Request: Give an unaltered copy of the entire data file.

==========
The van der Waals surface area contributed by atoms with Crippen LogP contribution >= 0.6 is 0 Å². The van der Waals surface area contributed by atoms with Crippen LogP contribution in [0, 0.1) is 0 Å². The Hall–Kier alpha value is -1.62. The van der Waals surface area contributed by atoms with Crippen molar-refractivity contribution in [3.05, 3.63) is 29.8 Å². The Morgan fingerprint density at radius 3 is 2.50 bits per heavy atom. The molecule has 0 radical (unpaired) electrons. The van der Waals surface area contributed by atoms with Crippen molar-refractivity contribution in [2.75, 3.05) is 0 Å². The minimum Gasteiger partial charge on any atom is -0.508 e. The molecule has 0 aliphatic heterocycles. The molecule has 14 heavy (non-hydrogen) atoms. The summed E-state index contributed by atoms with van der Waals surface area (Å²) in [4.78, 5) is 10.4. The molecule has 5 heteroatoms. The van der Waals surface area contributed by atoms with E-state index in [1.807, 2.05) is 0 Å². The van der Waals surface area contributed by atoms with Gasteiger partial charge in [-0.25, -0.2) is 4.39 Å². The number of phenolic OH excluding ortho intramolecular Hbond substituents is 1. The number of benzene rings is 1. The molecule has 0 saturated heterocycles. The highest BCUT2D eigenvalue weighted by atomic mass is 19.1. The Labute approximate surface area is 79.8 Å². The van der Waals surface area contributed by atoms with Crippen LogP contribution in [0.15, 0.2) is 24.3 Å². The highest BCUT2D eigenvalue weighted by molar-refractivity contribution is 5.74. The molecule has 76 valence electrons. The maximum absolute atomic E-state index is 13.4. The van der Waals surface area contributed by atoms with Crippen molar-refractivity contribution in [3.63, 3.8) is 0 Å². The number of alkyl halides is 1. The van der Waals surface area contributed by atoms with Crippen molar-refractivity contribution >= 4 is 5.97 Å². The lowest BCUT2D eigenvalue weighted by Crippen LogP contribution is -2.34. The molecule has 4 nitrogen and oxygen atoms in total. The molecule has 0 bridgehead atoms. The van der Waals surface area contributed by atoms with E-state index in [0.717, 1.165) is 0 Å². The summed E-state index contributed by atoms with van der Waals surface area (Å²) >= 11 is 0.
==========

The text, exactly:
The van der Waals surface area contributed by atoms with Crippen LogP contribution >= 0.6 is 0 Å². The van der Waals surface area contributed by atoms with Crippen LogP contribution in [0, 0.1) is 0 Å². The Hall–Kier alpha value is -1.62. The van der Waals surface area contributed by atoms with Crippen molar-refractivity contribution in [3.05, 3.63) is 29.8 Å². The Morgan fingerprint density at radius 3 is 2.50 bits per heavy atom. The molecule has 0 radical (unpaired) electrons. The van der Waals surface area contributed by atoms with Crippen molar-refractivity contribution in [2.75, 3.05) is 0 Å². The minimum Gasteiger partial charge on any atom is -0.508 e. The molecule has 0 aliphatic heterocycles. The molecule has 14 heavy (non-hydrogen) atoms. The summed E-state index contributed by atoms with van der Waals surface area (Å²) in [4.78, 5) is 10.4. The molecule has 5 heteroatoms. The van der Waals surface area contributed by atoms with E-state index in [1.807, 2.05) is 0 Å². The van der Waals surface area contributed by atoms with Gasteiger partial charge in [-0.25, -0.2) is 4.39 Å². The number of phenolic OH excluding ortho intramolecular Hbond substituents is 1. The number of benzene rings is 1. The molecule has 0 saturated heterocycles. The highest BCUT2D eigenvalue weighted by atomic mass is 19.1. The Labute approximate surface area is 79.8 Å². The van der Waals surface area contributed by atoms with Crippen LogP contribution in [0.15, 0.2) is 24.3 Å². The highest BCUT2D eigenvalue weighted by molar-refractivity contribution is 5.74. The molecule has 76 valence electrons. The maximum absolute atomic E-state index is 13.4. The van der Waals surface area contributed by atoms with Crippen molar-refractivity contribution in [3.63, 3.8) is 0 Å². The number of alkyl halides is 1. The van der Waals surface area contributed by atoms with Crippen molar-refractivity contribution >= 4 is 5.97 Å². The lowest BCUT2D eigenvalue weighted by Crippen LogP contribution is -2.34. The molecule has 4 nitrogen and oxygen atoms in total. The molecule has 0 bridgehead atoms. The van der Waals surface area contributed by atoms with E-state index in [0.717, 1.165) is 0 Å². The summed E-state index contributed by atoms with van der Waals surface area (Å²) >= 11 is 0.